Slow down. Relax. Take a deep breath. Steal back an hour from your busy life. This really is worth your full attention. Tosca, the Viennese masters of deluxe soundscapes and sensual rhythms, are back with their most magical and mesmerising album yet. It’s called No Hassle.
Multi-instrumentalists Richard Dorfmeister and Rupert Huber have been friends since their Vienna schooldays, when they founded their first experimental band, Dehli 9. Richard later became half of the globally acclaimed DJ-producer duo Kruder and Dorfmeister, while Rupert worked in piano composition, sound-art installation and acoustic networks. But the duo rediscovered their musical chemistry again with their Tosca debut, the 1994 12“ Chocolate Elvis. A string of highly praised albums and remix collections followed.
No Hassle is Tosca’s fifth studio album, and their most beautiful musical statement so far. A luxurious tapestry of analogue and digital sounds, submerged samples and live instruments, it evolves and expands into an hour-long ambient symphony. The title reflects not only the duo’s laidback approach to making music but their whole philosophy of life. “It’s our personal reaction to everything,” says Richard. “To all things that are pressuring you from outside, or internally, from every angle. It’s sort of the ideal position to achieve, and it’s the same idea behind the music: to achieve an hour where you feel hassle free.”
No Hassle is all about contemplation and concentration. While recent Tosca releases like J.A.C. (2005) and the remix collection Souvenirs (2006) were a move towards classic song structures and club-friendly grooves, their latest is a much more introspective journey into inner space. It was conceived as a single seamless sea of sound, deeply layered with liquid rhythms and tidal melodies. Warm and enveloping, each leisurely track flows gently into the next, a musical ocean moving in slow motion. This is an album to plunge deeply into and get lost inside.
“We wanted to make the ultimate one hour of music where you don’t feel like you have to skip to the next track,” explains Rupert. “This is what we’ve been working on all these years. An album to invest one hour of your attention and concentration, almost like an audio massage.”
In a bold break with Tosca tradition, No Hassle is an almost entirely instrumental album featuring no main vocal tracks. It does contain a few sampled voices among its fluid ambient soundscapes, but nothing that fits a conventional song structure. As the duo explain, this was a deliberate stripping down process. Less is more.
“This time we decided not to have any lead vocals,” Richard explains, “but just to take some fragments of sounds that we liked. It’s a very back-to-basics, instrumental approach. The more we listened to normal vocal recordings, the more we didn’t like them. This reduced vocal idea seems to last longer for us.”
“There are some vocals on the album, but more as an instrument, not a song thing,” says Rupert. “We just wanted to have voices which are not disturbing you, more like a collage than a story. More like a landscape of vocal sounds.”
The overall sound of No Hassle draws on classic Tosca ingredients: dub and funk, blues and krautrock, acoustic and electronic, strings and samples, mellow grooves and elegant piano melodies. As usual, the album is a product of collective chemistry, with Richard and Rupert improvising together in their Vienna studio, discovering sounds and layering ideas in a purely intuitive manner. “We love this merging of different things, without a concept, just because it feels right,” Richard says.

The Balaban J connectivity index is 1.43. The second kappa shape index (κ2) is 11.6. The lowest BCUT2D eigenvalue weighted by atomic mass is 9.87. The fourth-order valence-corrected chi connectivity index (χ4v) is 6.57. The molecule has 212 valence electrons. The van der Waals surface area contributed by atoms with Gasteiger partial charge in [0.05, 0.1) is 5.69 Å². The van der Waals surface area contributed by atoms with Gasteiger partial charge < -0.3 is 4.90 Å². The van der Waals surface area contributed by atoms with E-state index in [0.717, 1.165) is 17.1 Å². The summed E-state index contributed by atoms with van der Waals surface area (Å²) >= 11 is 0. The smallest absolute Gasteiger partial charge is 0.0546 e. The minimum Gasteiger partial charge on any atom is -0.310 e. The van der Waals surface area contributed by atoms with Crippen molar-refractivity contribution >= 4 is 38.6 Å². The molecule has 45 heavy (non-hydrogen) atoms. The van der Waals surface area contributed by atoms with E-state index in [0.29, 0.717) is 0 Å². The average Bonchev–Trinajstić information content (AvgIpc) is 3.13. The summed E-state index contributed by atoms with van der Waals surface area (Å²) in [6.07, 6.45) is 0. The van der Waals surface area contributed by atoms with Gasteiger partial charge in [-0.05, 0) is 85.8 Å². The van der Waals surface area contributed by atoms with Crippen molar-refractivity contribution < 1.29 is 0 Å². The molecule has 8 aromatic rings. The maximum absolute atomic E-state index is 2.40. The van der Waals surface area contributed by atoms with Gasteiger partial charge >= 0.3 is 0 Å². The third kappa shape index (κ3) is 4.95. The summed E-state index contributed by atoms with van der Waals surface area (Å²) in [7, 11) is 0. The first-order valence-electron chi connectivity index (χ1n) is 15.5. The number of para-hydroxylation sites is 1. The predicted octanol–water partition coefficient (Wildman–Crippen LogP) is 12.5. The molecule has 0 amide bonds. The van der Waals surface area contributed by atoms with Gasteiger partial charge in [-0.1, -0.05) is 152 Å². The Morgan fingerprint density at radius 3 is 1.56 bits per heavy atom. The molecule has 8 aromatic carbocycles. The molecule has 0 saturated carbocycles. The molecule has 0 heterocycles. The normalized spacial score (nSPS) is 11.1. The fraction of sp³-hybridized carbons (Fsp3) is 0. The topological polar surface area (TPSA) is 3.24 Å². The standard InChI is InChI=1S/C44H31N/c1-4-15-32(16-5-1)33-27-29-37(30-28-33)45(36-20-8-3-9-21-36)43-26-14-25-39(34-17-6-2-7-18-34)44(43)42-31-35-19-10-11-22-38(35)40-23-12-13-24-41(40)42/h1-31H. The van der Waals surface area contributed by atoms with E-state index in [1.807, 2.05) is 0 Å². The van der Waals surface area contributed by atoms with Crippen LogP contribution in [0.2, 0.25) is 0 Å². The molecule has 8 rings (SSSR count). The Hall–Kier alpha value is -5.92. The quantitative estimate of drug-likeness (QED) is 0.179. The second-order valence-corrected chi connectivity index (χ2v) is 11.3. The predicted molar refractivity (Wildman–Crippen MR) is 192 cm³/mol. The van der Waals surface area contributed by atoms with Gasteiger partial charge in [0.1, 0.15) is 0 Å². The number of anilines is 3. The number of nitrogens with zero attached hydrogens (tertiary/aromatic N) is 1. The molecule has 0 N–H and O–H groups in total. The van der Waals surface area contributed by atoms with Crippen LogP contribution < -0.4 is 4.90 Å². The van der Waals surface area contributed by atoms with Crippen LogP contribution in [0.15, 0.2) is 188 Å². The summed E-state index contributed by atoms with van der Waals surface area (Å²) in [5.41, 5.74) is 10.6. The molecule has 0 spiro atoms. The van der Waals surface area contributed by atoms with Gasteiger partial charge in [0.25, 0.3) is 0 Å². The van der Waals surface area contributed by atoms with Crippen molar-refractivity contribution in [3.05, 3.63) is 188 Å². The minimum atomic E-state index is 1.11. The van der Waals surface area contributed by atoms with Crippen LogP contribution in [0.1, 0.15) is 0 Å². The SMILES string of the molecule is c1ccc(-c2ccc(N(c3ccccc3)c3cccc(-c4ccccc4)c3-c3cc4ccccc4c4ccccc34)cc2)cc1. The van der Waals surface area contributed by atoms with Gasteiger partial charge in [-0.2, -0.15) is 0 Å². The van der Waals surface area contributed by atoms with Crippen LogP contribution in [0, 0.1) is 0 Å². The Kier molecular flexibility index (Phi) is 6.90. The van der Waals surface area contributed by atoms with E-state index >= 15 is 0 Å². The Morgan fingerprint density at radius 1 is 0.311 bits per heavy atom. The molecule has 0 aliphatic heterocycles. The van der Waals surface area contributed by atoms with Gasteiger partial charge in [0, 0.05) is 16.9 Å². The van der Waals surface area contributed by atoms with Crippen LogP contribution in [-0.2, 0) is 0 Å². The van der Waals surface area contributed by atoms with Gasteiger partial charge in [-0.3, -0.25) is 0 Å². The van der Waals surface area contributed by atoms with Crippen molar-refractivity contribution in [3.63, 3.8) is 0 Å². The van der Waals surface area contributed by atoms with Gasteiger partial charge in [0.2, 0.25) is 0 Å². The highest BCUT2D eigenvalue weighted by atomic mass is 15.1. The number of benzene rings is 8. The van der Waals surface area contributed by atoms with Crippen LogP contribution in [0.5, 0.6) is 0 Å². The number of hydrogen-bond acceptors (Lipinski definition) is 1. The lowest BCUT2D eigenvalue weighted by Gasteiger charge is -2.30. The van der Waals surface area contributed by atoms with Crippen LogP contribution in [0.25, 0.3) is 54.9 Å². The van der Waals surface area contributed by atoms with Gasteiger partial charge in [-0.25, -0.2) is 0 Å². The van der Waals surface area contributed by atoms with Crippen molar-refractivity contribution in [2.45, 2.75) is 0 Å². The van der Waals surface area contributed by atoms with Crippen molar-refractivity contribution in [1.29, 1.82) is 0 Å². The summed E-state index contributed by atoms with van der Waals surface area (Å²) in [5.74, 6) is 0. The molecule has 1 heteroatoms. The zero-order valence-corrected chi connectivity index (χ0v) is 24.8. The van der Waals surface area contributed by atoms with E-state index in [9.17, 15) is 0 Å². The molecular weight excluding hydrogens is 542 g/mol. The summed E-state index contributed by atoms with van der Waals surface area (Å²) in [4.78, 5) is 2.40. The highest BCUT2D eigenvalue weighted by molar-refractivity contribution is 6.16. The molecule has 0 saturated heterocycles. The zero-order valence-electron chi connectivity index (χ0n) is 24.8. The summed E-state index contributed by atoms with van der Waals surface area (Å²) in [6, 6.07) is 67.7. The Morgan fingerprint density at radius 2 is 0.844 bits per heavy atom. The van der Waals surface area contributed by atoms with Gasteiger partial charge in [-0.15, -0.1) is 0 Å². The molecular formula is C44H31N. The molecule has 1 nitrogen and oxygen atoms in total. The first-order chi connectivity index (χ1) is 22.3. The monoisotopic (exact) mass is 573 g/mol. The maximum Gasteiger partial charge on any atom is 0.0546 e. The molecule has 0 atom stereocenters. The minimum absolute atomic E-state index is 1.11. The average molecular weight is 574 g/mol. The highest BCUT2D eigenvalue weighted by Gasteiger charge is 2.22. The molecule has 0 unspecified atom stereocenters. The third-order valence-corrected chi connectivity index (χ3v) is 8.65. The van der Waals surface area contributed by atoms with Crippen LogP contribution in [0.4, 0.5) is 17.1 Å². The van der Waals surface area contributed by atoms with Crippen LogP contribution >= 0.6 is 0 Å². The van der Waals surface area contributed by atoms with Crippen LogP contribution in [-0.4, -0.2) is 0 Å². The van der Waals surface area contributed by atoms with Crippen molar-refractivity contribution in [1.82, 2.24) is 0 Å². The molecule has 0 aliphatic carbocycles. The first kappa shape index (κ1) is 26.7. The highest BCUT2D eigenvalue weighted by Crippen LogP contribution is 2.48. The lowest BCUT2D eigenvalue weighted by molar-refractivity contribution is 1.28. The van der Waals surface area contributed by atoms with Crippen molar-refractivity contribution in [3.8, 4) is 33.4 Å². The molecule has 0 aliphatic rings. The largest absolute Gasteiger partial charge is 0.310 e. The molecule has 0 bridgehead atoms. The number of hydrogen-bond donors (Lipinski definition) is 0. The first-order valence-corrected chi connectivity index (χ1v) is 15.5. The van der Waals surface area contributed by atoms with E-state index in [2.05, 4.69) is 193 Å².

On this album, Richard and Rupert have taken their music to more intense, meditative depths than ever before. From the dreamlike ambi-rock of Elektra Bregenz to the lush avant-jazz tapestry of No Hassle itself, this is an engrossing musical journey which calms the mind and floods the senses. The album’s stark musical landscape may seem alien and exotic in places, but there are a few familiar signposts along the way. The parched guitar twangs on the melting sci-fi symphony My First and the heat-haze desert blues Joe Si Ha contain ghostly traces of broken blues guitars. The perfumed magic carpet ride Elitsa and the spooky cinematic ripples of Rosa recall psychedelic music at its most cosmic. And the beatific female voice drifting through Birthday has all the hypnotic power of the sun rising over the ocean.
No Hassle has also brought new energy and focus to Tosca’s live performances. Richard and Rupert premiered the album at the Ars Electronica festival in Linz last September, at the Linzer Dom cathedral, accompanied by flickering candles and dazzling video graphics. Captured on the bonus live CD that accompanies the studio album, this stunning performance laid the blueprint for future shows – immersive, absorbing, sound-and-vision spectacles in prestigious venues around the world. “We are happy to go away from festivals and parties to these dedicated locations,” Richard explains. “This opens up so many possibilities for us, because in every country you find so many ancient buildings, especially churches. You can use the church as an additional player somehow, it has such a special atmosphere. This feels 10 times deeper than any club situation we used to do. I think this is the right way for us now.”
Slow down. Relax. Take a break from the pressures of life. The most soothing and sublime album of 2009 has arrived. No contest. No kidding. No Hassle.